ALARMED: Digital (Shopping) Divide

It's that time of year when Americans are exercising their God-given right to shop. Vigorously exercising. And with newspapers abuzz about "Cyber Monday" - the first big workday after Thanksgiving and one of the busiest days of the year for online retailers - it seems like an appropriate time to introduce to you all a man named Danny Lim.

Lim lives in Singapore with his wife and a son who happens to have very wide feet. Wide shoes are hard to find in Singapore, so Lim's wife decided to shop for them on US Web sites. There was just one problem: No one would sell her the shoes. American retailers don't like to take credit cards from other countries; they don't like to ship things overseas; and they especially don't like to do business with customers whose IP addresses place them in parts of the world with a high incidence of fraud - like Singapore.

"Whenever there's a problem, there's an opportunity," Lim says pragmatically. He founded a company called ComGateway, which aims to bring the contents of online shopping carts in the United States to customers in Asia. Some 3000 Singaporeans have already signed up for the service, which gives them a mailing address in Portland, Oregon, from which ComGateway forwards their packages.

The startup has taken two steps to address security concerns. One, the company partnered with both Mastercard and DBS, Singapore's largest bank, to integrate the address verification service (AVS) widely used by online retailers, which typically works only for US credit cards. (AVS is the reason online retailers always want to know your billing address. If the billing address you provide doesn't match the one the credit card company has on file, the retailer may flag the transaction as a potential fraud.)

Second, when subscribers make a purchase online, they have to fill out a form on ComGateway's Web site stating what they've purchased, where and for how much. ComGateway's system then calls the customer's registered cell phone and asks for a PIN to confirm the transaction. Authentication wonks call this "out-of-band verification."

Merchants don't have to sign up for the program. They just have to clear the purchase despite what may seem on the surface to be suspicious activity - a lot of purchases going to that address in Portland, for instance, and a customer IP address that doesn't match the shipping location.

If an order is rejected, usually the hardest part of the verification process for ComGateway is getting the correct person on the phone at the merchant's headquarters. "Most of the time you can only get customer service, and they're not trained or don't have the authority to address security issues," Lim says. But many retailers are clearing the shipments, and Lim claims a 100 percent fraud-free track record. The company has ambitious plans to roll out the service to other countries, starting with Hong Kong and two major cities in China sometime in the next year.

Now I'm not about to get all maudlin about anyone being denied his or her right to shop. But the fact that the Danny Lims of the world see a problem (and opportunity) in the way American businesses distinguish US-based Web traffic from non-US based Web traffic speaks volumes about the direction the Internet could be headed.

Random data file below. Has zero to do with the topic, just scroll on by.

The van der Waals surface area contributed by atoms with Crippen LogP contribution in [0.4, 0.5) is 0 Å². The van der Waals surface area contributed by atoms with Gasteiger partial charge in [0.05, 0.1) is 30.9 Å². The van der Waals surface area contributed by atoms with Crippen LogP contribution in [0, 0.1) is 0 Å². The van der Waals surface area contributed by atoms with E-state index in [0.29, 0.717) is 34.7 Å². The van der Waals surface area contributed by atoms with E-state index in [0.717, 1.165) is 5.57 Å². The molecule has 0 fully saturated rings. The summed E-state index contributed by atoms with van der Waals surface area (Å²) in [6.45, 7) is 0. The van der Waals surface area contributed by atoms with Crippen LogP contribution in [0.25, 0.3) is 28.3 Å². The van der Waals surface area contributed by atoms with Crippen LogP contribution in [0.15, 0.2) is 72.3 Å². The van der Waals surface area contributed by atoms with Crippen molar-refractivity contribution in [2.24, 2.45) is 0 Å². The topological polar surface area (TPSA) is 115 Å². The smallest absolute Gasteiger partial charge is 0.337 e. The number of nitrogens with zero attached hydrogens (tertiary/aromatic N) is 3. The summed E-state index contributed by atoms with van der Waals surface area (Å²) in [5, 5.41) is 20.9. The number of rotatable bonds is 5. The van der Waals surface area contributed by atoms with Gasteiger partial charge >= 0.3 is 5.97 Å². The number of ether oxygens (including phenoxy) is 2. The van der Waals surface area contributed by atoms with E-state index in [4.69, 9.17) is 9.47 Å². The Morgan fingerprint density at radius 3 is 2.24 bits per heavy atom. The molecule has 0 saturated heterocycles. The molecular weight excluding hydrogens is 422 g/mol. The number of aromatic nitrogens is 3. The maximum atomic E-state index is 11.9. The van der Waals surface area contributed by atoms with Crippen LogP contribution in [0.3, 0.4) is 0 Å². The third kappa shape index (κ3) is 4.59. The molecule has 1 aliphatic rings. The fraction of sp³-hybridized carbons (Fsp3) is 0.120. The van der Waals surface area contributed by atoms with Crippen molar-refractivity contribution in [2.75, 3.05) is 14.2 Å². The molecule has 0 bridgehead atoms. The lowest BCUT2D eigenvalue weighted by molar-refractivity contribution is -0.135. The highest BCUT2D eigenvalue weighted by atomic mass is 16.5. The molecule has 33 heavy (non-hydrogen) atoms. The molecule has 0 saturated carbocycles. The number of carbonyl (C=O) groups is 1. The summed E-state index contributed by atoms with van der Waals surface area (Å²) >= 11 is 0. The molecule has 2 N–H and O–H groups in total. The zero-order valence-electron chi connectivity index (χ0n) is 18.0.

With increasing frequency, I see studies pinpointing "bad" neighbourhoods on the Internet, supposed hotbeds of hacking and fraud, viruses and spam. South Korea, Romania, Lithuania, Nigeria - they all get fingered. It's not racial profiling, exactly. Malicious Web traffic and fraud can be traced, at least to some degree, and numerically ranked. (Serious hackers, of course, will cover their tracks pretty well.) Businesses need to protect themselves from fraud, and retailers certainly have the right to choose not to ship to certain countries - or even to any countries except their own.

But it might not take long to get from here (no shoes to Singapore) to there (no Web traffic from Singapore). This is already happening to a small degree. Snoop around on the right message boards and you'll find some techies talking about blocking all incoming traffic from IP addresses in a country that makes the naughty list. I've heard about ISPs blocking all the traffic from certain small countries that were inundating the rest of the planet with phishing e-mails and other spam. It's common for retailers to block shipments to all countries outside of the United States and Canada, or to flag all orders shipped to certain countries for extra review. But some retailers are also blocking all shipments to specific countries. No exceptions.

Mikko Hypponen, chief research officer at the threat management company F-Secure in Helsinki, told me, "I spoke to one security officer who hadn't been shipping any orders at all to [country] for a year and a half because 99 percent of the purchases going to that country were done with stolen credit card numbers," (He asked me not to name the country. "I don't want to get quoted as saying [country] is bad," he explained. "There are lots of good people there, too.")

"It's a sad development because the Internet really is one of the few things we have that really, truly is global," continues Hypponen, who pays close attention to international cybercrime trends. "Developments like this could lead to the Internet becoming an isolated series of islands that are not connected to each other. If we don't play our cards right, that's exactly where we might end up because of the sheer practical problems of trying to [tackle crime] without any global legislation or authority."

The solution? I wish I knew. But it will start by thinking carefully about just how to use the lists of countries that have been naughty and nice. And in the process, we might just make the world a little safer for shoe shoppers like Lim everywhere.

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